G2 tracking is based on the Windows Mixed Reality tracking system, but provides greater accuracy due to the doubled amount of cameras.
G2's inside tracking system isn't as advanced as Oculus Quest and Rift S. Due to the placement of cameras, G2 can lose track of controllers at the extreme top and bottom positions, whereas both Quest and Rift S don’t have such issues.
People who like to keep their hands near their chest or waist-level in games or business applications will often find controllers drifting away from each other or dropping down to the floor.
Follow these three tips for better tracking in G2:
- Don't use your headset in a pitch black space - inside cameras will have a harder time tracking.
- Don’t use headsets in uniform color rooms, especially green screen rooms
- Avoid overly bright room lighting. LED controller lights may be mistaken for room lights, which may cause tracking issues.
The Valve Index Lighthouse tracking system is still the most advanced on the market. Because of the sensor stations placed around your room the Lighthouse system can track any movement you make in VR whether you use controllers at extreme angles or behind you.
How HP Reverb G2 Compares With Other Headsets
HP Reverb G2 vs Oculus Rift vs HTC Vive?
The new Reverb G2 leaves far behind all Oculus and HTC headsets in terms of visuals.
It’s also superior in terms of audio with HTC Vive Pro coming in close second.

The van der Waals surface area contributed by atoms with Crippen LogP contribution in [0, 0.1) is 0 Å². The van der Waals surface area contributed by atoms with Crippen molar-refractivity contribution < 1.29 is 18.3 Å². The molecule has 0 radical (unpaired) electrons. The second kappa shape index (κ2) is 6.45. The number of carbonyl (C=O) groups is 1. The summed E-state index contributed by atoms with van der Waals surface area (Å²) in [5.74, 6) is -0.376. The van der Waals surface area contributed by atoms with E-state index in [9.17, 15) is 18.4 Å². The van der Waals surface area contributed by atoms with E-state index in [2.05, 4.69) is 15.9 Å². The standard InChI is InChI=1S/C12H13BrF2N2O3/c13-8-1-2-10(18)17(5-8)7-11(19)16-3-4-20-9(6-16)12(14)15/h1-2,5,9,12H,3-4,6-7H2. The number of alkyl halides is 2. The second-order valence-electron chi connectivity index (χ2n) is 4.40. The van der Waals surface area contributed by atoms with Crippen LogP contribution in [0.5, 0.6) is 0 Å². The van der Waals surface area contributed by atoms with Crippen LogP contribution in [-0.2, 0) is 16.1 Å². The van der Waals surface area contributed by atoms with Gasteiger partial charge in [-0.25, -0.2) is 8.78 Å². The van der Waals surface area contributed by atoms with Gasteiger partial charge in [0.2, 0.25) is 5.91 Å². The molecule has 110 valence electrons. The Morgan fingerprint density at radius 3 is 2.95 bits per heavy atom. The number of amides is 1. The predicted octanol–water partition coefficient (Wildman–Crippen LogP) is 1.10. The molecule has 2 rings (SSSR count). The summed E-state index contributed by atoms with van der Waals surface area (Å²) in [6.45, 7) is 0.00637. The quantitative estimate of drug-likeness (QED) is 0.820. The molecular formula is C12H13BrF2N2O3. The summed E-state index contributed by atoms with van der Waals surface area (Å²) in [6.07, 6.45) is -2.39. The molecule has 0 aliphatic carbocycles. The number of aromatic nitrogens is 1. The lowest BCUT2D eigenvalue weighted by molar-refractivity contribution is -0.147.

As for the tracking, this is where it gets tricky. Both HP Reverb G2 and Oculus Rift use an inside tracking system whereas HTC Vive requires a complex and costly setup with external base stations to track your movements in VR.
Overall G2’s tracking system is on par with the accurate tracking that Oculus provides for its headsets except that Oculus headsets can cover more extreme positions at the top and bottom due to the additional tracking cameras.
If we take into account the current price for G2 at $599, the new HP headset beats all HTC and Oculus models given how much you get for the money — at least trough performance perspective.
You can learn more about how HTC and Oculus flagship headsets compare to each other in our in-depth guide on Which Headset Is Better For Business and Personal Use.
HP Reverb G2 vs Valve Index
As with the other headsets, HP Reverb G2 outshines Valve Index with its stunning picture quality due to the high-quality resolution of display.
That said, Valve Index steal beats HP’s newest in the audio, controls, and tracking departments.
Both headsets are using the same high-quality speakers yet Valve Index boasts a better adjustment mechanism, 3.5 mm audio port, and superior microphone.
Valve’s Lighthouse tracking system is currently the most advanced tracking system on the market. If you’re dealing with VR applications that require extreme degrees of precision, such as complex business and training applications, Valve Index should be your main option.
Should I buy the HP Reverb virtual reality headset?
The short question to your answer is: It depends. (I'm sorry)
Currently HP Reverb G2 looks like one of the best VR headsets for the money if you’re in the consumer-facing PC VR market, but you might spend a few extra bucks to get there.
G2 can be upgraded to a higher tier via a series of extensions and mods for maximum comfort and tracking capabilities, e.g. switching to Valve Index controllers, comfort mods, gunstock for games, and so on.
If you are a vivid VR player with a solid PC setup, G2 might provide you with the best in-game VR experience to date with its amazing visual and immersive spatial audio experience.
When developing VR applications for your business, however, you’re better off choosing a headset with more advanced tracking capabilities like Valve Index.
Interested to start developing for HP Reverb G2 headsets and other AR/VR devices? Attend our free live workshops.